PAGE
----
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The end of the studio?

18 Jul 2005

We are on the eve of a radical change in attitude to the buildings that house architectural education. In spring this year, Liverpool John Moores University ran a competition for an architect for its new £21million design academy. JMU’s new school will house 1,200 people studying a variety of subjects from fine arts, graphics and multimedia, fashion and textiles, architecture, interiors, product design and art history. Rick Mather Architects, who have a strong track record in academic buildings and completed the Lincoln Architecture School in 2003, won the JMU competition and are now in the process of developing a scheme. Meanwhile, Martin Downie, the director of the Liverpool School of Art and Design and the client for this project, is preparing an ERDF funding application.

About two years ago JMU organised a research and consultation initiative called “The Edge” to help it develop a brief for the new building. The forum allows academics and interested parties to research and discuss the ethos, facilities and programme of the new academy. “There has been a huge amount of debate in the school, particularly about the role of the studio,” says Martin Downie. “Of course, everything is driven by economic realities, but there is a recognition that at present studio space is for a large measure of the time dead space,” he adds. “This is partly due to new technology, but it is also partly down to new demographics.”

The new JMU will be about 10,000 sq m in total and 2,000 sq m will be devoted to public uses. Of the remaining 8,000 sq m for academic use half will be studio space, and each discipline will have a designated area of studio. However, students will no longer have a generic right to a space. Studio space will be available to match changes in the programme and disciplines will work together to decide who gets space and when, negotiating resources on a year-by-year basis. “Where you do have studio space it needs to be more dynamic, wireless and flexible,” says Downie.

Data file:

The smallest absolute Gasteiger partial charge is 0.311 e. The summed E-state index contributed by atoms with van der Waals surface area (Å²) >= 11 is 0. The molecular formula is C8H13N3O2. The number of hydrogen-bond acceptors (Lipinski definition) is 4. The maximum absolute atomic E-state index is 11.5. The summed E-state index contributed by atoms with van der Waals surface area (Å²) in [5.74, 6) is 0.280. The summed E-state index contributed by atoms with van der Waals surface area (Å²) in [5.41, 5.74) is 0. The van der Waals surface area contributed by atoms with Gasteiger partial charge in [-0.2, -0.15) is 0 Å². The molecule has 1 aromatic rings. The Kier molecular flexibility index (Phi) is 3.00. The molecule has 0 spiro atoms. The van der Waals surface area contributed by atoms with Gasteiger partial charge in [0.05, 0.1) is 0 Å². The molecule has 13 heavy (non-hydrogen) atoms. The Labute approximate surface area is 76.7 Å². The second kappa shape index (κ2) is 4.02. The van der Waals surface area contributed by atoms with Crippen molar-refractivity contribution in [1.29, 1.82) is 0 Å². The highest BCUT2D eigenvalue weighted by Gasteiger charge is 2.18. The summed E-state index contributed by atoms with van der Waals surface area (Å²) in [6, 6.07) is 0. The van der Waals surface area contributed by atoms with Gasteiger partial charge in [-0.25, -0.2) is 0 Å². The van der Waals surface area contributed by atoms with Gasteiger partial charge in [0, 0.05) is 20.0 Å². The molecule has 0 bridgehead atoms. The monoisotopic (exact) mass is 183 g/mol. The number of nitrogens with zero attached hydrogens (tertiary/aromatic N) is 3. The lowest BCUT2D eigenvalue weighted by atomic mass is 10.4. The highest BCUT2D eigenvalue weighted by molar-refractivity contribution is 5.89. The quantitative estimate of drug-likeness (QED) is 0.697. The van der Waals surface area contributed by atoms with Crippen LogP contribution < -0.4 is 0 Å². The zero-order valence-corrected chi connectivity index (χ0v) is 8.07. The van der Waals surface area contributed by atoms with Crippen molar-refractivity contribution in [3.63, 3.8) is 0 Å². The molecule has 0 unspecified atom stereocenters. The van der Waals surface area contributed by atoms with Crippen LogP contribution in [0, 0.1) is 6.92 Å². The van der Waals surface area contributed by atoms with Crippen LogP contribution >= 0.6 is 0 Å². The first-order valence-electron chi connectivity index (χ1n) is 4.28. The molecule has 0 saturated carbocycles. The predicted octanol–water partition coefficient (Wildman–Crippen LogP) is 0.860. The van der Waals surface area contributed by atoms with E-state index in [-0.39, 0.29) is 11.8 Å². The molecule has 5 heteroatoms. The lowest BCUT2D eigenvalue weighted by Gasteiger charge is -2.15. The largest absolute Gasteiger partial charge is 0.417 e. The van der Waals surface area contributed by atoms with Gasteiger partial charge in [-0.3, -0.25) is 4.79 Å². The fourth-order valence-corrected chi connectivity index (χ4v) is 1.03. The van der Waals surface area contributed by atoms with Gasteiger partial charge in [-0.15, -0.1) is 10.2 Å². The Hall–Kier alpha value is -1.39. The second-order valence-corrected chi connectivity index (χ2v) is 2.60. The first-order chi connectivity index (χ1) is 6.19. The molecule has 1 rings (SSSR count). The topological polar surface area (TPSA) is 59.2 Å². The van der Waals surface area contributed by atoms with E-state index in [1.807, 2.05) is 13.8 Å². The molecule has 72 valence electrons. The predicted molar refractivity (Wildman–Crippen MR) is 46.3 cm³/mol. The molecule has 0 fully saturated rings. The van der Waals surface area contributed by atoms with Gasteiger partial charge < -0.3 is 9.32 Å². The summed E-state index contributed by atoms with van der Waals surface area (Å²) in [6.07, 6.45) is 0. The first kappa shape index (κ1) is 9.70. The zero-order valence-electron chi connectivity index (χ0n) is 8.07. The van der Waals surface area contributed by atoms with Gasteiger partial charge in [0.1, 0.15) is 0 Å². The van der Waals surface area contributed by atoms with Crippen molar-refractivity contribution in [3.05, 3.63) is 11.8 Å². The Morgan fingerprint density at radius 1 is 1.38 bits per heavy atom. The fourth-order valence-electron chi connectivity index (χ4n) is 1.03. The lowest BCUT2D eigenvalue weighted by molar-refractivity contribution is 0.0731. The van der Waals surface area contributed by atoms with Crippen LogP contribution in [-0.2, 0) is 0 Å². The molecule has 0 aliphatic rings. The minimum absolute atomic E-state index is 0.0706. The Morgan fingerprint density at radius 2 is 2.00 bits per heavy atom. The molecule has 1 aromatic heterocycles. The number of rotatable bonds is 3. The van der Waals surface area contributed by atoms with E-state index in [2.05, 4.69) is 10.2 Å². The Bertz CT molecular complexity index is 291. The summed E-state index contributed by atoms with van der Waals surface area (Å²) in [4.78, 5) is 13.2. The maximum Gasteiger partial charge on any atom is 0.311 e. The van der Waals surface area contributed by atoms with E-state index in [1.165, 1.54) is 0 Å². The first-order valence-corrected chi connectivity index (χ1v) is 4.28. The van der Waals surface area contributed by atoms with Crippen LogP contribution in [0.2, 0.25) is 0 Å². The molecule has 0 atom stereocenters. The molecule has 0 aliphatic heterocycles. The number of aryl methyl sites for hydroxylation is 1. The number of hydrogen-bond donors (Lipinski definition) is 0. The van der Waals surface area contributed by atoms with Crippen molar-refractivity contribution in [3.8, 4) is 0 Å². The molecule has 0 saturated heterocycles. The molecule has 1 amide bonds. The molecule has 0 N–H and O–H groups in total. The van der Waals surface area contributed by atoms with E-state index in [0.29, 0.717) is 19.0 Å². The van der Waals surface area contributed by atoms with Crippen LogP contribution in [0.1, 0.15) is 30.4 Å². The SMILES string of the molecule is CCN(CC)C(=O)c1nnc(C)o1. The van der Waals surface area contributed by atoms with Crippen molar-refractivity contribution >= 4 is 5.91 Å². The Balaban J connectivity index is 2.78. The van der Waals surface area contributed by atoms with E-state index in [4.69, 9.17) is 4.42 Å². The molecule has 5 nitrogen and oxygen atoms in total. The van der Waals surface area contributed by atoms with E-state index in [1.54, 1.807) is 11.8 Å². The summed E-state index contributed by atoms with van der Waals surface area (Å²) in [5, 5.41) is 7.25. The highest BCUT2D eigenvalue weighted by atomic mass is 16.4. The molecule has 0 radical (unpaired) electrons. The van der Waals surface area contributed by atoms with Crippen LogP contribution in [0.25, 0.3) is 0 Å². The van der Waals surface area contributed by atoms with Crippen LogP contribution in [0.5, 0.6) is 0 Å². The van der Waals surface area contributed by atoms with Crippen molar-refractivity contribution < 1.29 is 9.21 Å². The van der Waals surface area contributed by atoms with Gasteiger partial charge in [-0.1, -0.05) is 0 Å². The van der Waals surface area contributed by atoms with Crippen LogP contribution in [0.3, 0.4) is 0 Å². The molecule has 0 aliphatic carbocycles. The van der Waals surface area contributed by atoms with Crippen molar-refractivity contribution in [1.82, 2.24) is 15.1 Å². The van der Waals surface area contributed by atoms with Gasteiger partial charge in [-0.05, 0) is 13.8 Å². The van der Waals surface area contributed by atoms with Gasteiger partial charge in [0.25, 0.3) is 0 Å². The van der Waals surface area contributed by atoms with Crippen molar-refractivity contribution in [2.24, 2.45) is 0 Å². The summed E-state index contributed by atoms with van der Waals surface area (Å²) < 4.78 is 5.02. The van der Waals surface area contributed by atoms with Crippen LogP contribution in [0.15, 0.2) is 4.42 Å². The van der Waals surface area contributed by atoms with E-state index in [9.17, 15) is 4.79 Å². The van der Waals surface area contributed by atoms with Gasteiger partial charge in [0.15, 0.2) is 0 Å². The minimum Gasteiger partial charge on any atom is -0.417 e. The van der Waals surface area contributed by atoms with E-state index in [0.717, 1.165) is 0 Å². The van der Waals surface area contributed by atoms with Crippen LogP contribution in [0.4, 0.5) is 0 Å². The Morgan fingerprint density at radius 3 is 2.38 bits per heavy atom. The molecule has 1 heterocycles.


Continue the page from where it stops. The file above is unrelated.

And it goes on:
Downie is also keen to reposition the college in relation to local creative businesses and the community. “The college is used by students for 24 weeks of a year, but the building is there for 52 weeks in a year. So the questions is, how do you make it accessible to other creatives? The college should have resources that are usable for business, gallery space that is bookable, meeting spaces.” Downie plans a scheme in which businesses will be allowed to buy club-style membership to use the resources of the college and he wants to work closely with galleries, like Open Eye and Tate, to get them to use the college’s new gallery space.